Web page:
I don't know if I'm more disappointed by the latest revelations about Gov. Mark Sanford or more disgusted by what we've been learning about S.C. native John Edwards.
I'm also perplexed by the choices made by their wives.
It's not simply about their marriages.
It's about the thought processes of those who clamor to lead us.
Jenny Sanford revealed to Barbara Walters during an interview to be aired tonight that her husband refused during their vows to say he would be faithful.
"I questioned it, but we got past it," she said. "We were very young; we were in love."
Sanford knew from the day he walked down the aisle infidelity was as much in his future as politics.
He knew he was building his political career — as a morally correct family man — upon a lie. It's one thing to fall into a mistake. We all do. It's quite another to calculate misconduct.
I don't get why a man knowingly takes those demons into a career during which his judgment would affect the lives of millions.
Jenny Sanford's statement sheds light on why she was publicly saying she didn't care about her husband's future while privately calling political heavyweights to help him keep his job. She ignored the damage his continued presence would cause.
She didn't almost cost us a Boeing plant, make the state a laughingstock or abandon gubernatorial duties. He did.
But I don't get why such an intelligent woman would put up with so much while knowing what was at stake.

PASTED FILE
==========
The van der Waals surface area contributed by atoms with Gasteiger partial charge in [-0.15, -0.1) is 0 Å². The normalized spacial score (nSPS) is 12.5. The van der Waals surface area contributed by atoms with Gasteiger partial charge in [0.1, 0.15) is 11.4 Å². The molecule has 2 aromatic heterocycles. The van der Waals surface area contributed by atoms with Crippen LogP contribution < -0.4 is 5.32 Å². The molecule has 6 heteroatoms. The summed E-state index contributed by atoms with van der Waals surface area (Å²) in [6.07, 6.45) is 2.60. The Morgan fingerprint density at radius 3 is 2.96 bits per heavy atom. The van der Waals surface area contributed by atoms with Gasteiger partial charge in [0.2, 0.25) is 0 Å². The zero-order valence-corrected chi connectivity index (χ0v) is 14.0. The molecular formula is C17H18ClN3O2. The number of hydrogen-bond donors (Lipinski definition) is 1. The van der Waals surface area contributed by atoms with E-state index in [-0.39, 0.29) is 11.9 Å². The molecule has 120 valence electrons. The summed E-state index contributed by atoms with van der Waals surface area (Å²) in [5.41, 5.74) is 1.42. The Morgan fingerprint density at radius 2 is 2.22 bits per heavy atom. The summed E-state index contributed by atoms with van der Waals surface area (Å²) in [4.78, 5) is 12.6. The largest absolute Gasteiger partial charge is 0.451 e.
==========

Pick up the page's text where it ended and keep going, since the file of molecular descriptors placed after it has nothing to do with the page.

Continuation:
Which brings me to Elizabeth Edwards. Why would she fight for her husband to become president knowing what she knew? That he was a two-faced liar who had an affair while she was fighting cancer and had an aide take credit for a child he fathered with a mistress?
Did she not realize the damage he'd have caused had he been successful?
And John Edwards ... it's hard not to wonder when he lost his soul. At what point did his thirst for power override his humanity?
He didn't care about his wife, his girlfriend or his child. He didn't care about the Democratic Party. As hypocritical as Sanford's actions have proven to be, they pale in comparison to Edwards'.
I'm hoping what they have isn't contagious. I have major differences with Sen. Jim DeMint and don't always agree with Sen. Lindsey Graham, but neither man has brought the shame to South Carolina that Sanford and Edwards have.
Here's to hoping it remains that way.